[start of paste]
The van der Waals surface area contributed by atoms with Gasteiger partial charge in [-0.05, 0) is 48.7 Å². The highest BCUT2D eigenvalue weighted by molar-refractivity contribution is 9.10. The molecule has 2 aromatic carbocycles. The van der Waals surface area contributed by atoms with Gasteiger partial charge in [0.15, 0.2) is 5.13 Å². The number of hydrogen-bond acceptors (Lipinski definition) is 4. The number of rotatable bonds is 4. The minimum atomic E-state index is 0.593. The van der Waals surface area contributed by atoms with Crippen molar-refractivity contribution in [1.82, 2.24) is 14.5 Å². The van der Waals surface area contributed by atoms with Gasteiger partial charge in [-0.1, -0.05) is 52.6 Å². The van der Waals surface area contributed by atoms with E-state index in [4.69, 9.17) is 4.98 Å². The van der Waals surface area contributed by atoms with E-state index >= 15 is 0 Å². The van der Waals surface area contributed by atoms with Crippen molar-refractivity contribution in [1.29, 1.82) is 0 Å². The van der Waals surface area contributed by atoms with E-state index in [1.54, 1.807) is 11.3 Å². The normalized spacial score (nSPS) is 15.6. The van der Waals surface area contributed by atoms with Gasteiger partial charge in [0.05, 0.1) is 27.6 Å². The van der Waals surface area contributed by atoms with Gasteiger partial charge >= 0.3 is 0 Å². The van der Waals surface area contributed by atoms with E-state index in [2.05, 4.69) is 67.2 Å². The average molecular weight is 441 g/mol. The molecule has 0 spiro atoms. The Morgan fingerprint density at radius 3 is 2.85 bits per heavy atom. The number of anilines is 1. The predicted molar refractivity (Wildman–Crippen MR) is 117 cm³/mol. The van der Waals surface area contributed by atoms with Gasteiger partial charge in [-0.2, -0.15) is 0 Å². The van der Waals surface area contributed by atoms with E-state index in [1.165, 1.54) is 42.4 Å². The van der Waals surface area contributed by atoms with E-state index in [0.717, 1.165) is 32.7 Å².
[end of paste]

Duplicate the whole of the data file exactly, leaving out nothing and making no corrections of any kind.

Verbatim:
The van der Waals surface area contributed by atoms with Gasteiger partial charge in [-0.05, 0) is 48.7 Å². The highest BCUT2D eigenvalue weighted by molar-refractivity contribution is 9.10. The molecule has 2 aromatic carbocycles. The van der Waals surface area contributed by atoms with Gasteiger partial charge in [0.15, 0.2) is 5.13 Å². The number of hydrogen-bond acceptors (Lipinski definition) is 4. The number of rotatable bonds is 4. The minimum atomic E-state index is 0.593. The van der Waals surface area contributed by atoms with Crippen molar-refractivity contribution in [1.82, 2.24) is 14.5 Å². The van der Waals surface area contributed by atoms with Gasteiger partial charge in [-0.1, -0.05) is 52.6 Å². The van der Waals surface area contributed by atoms with E-state index in [4.69, 9.17) is 4.98 Å². The van der Waals surface area contributed by atoms with E-state index >= 15 is 0 Å². The van der Waals surface area contributed by atoms with Crippen molar-refractivity contribution in [1.29, 1.82) is 0 Å². The van der Waals surface area contributed by atoms with E-state index in [1.54, 1.807) is 11.3 Å². The normalized spacial score (nSPS) is 15.6. The van der Waals surface area contributed by atoms with Gasteiger partial charge in [0.05, 0.1) is 27.6 Å². The van der Waals surface area contributed by atoms with Gasteiger partial charge >= 0.3 is 0 Å². The van der Waals surface area contributed by atoms with E-state index in [2.05, 4.69) is 67.2 Å². The average molecular weight is 441 g/mol. The molecule has 0 spiro atoms. The Morgan fingerprint density at radius 3 is 2.85 bits per heavy atom. The number of anilines is 1. The predicted molar refractivity (Wildman–Crippen MR) is 117 cm³/mol. The van der Waals surface area contributed by atoms with Gasteiger partial charge in [-0.2, -0.15) is 0 Å². The van der Waals surface area contributed by atoms with E-state index in [1.165, 1.54) is 42.4 Å². The van der Waals surface area contributed by atoms with E-state index in [0.717, 1.165) is 32.7 Å².